7th Pay Commission to boost consumer durable demand: Nomura
Sources say that the Seventh Pay Commission report will suggest a 15 percent hike in salaries, much lower than the expected 35 percent jump.
The Seventh Pay Commission report is likely to submitted to the Finance Ministry on Thursday, says the sources. However, the government employees and pensioners are in for disappointment as the report is expected to propose a 15 percent hike in salaries starting January 1, 2016.
Sonal Verma of Nomura says the indicated 15 percent hike would be much lower than the expected 35 percent that was given in 2008. She adds that the government, on its part, would try to balance the expenses with it trying to retain its fiscal deficit target of 3.5 percent of GDP for this year.
Verma believes the seventh pay commission will boost demand and sale in consumer durables such as cars, two-wheelers and electronics.
Pay commissions review the salary structure of central government employees every ten years.
Below is the verbatim transcript of Sonal Verma’s interview with Latha Venkatesh on CNBC-TV18.
Q: From what you have picked up, what are you expecting that the recommendations will do to the economy?
A: I think the news reports are talking about a 15 percent increase which is significantly lower than what the 6th pay commission had recommended which was close to a 40 percent increase in salaries. The extent of increase is actually on the lower side of expectations. Nevertheless in terms of the economic impact, there are two-three things to keep in mind.
One is the fiscal impact. If it is indeed 15 percent then the fiscal impact which is typically spread out over two years, both in FY17 and FY18, because the recommendations will be taken into account when the next Budget is presented as salaries have to be increased from January 1 2016, the fiscal impact in the first year and the second year combined most likely is going to be around 0.1-0.2 percentage points. To put this in comparison the 6th pay commission impact was close to 0.4-0.5 percentage points just in the year one alone. There was another 0.3 percentage points impact in the second year.
Second is typically what we have seen is that states implement their own pay commission once the center releases it. The state employees allot more and government employees as compared to the central government. So, the impact on the central government employees and pensions, etc together is about 8 million people as compared to state governments which employees close to 12 million or so people. So, we should be seeing more state governments implementing it in the next year.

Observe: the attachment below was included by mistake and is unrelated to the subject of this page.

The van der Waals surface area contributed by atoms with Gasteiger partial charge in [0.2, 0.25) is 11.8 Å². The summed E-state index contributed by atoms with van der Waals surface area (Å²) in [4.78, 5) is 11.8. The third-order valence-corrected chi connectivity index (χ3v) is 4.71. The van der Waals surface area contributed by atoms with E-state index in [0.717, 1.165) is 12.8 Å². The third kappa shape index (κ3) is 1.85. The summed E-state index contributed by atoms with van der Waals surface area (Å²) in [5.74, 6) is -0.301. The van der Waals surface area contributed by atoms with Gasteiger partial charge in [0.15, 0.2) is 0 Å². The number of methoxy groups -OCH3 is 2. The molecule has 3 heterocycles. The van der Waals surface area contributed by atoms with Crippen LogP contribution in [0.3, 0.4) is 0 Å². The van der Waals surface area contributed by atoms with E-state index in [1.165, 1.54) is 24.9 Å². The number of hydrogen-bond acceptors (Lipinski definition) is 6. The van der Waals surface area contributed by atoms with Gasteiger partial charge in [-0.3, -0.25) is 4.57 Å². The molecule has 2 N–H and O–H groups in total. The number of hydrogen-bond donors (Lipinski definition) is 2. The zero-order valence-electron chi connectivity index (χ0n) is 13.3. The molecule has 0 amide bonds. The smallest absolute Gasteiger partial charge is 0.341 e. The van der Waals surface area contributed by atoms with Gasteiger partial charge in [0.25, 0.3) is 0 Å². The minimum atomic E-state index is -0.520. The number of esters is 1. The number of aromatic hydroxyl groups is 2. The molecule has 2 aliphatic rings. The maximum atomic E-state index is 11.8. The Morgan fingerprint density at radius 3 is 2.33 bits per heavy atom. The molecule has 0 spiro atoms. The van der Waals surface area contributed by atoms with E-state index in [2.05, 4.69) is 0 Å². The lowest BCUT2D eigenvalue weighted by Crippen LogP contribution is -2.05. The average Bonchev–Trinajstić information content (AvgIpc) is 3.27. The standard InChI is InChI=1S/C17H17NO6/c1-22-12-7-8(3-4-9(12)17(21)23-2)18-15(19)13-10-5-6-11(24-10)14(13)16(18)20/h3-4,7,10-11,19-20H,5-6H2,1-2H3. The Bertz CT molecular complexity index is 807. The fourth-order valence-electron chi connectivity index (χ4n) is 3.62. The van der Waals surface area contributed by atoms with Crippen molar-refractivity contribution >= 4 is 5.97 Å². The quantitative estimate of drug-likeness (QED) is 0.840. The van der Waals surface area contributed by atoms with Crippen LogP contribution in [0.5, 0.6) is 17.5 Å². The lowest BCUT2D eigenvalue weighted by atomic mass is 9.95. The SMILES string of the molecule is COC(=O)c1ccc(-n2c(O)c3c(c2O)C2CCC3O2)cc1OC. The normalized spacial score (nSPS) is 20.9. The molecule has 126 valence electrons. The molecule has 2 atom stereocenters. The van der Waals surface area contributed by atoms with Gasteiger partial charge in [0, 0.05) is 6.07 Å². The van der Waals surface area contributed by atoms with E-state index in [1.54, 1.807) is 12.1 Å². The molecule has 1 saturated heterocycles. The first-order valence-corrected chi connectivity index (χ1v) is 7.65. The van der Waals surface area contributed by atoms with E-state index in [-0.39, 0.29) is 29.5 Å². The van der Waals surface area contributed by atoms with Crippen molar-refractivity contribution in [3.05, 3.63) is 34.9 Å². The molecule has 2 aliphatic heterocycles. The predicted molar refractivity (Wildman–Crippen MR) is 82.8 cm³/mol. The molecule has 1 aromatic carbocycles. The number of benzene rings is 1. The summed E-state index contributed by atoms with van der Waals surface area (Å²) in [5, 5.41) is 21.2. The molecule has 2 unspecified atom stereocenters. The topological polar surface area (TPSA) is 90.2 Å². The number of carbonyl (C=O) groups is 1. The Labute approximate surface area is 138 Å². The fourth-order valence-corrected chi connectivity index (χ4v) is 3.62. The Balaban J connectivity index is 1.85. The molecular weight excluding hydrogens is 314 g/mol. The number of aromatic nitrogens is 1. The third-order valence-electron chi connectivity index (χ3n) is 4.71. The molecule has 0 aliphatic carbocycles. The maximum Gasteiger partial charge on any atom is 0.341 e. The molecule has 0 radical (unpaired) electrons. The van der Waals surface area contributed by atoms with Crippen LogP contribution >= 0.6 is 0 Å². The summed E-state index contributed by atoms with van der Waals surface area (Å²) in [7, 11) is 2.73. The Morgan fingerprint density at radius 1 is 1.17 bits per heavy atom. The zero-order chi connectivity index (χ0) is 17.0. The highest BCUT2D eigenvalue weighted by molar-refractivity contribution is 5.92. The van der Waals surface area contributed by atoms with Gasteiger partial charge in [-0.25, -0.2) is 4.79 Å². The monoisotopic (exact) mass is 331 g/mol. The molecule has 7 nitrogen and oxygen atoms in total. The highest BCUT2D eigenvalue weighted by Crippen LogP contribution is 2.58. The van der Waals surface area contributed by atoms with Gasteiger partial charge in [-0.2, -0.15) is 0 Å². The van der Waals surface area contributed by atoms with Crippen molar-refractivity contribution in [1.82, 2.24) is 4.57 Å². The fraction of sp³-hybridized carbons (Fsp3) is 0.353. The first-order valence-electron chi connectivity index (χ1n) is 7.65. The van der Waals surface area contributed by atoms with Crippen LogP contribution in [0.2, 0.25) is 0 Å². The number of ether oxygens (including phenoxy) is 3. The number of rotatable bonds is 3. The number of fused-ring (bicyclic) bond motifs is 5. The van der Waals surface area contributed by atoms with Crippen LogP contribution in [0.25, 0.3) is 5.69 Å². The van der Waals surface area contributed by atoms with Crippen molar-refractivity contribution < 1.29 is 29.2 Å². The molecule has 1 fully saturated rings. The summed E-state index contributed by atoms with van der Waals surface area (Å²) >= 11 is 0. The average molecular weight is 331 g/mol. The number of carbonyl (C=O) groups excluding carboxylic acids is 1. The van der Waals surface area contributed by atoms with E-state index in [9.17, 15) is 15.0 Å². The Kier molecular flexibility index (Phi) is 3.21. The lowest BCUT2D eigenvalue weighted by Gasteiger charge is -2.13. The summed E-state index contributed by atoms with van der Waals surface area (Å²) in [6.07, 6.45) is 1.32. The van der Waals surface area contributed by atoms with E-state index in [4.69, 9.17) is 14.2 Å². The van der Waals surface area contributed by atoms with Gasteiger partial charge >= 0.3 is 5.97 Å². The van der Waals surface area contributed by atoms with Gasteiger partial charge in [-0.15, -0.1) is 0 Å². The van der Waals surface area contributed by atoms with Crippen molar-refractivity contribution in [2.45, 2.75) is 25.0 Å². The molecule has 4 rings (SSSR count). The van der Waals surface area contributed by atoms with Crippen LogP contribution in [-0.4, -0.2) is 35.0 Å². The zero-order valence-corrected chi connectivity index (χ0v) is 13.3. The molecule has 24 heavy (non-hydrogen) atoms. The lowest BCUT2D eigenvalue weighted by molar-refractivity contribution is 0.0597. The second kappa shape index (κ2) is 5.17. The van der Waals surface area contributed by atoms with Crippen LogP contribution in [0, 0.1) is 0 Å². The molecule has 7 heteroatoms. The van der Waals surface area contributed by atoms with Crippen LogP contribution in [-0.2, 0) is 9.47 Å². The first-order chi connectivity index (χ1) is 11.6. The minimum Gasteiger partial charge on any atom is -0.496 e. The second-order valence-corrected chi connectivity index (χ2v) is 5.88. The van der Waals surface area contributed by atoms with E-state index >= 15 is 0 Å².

Also, I think this is clearly consumption bonus therefore typically demand for discretionary items like cars and other white goods tends to pick up which is something we should expect as well. Obviously the key challenge for the government is how do you balance the fiscal because you do know that in FY17 the fiscal deficit target is 3.5 percent of gross domestic product (GDP). So, we have one rank one pay (OROP), we have the 7th pay commission on the lower side but nevertheless it is an additional expenditure. So, there has to be some strategy to balance some of the expense items that they now have to pay for.
Latha: The long in the short of what you are saying is that the consumption boost is not going to be as much as the markets and the economists were preparing?
A: I would think so. I think the inflation linked, the earners' allowance increase has been going on every year. So, this is basically the real increases in salaries which over the 10-year period is a 15 percent increase. So, it is like 1.5 percent real rate increase. So, typically like I said, most of our recent memories for the 6th pay commission where the hike was close to 40 percent so I would say the extent of increase is on the lower side of expectations. Nevertheless it is an increase and therefore it will lead to some increase in consumption no doubt.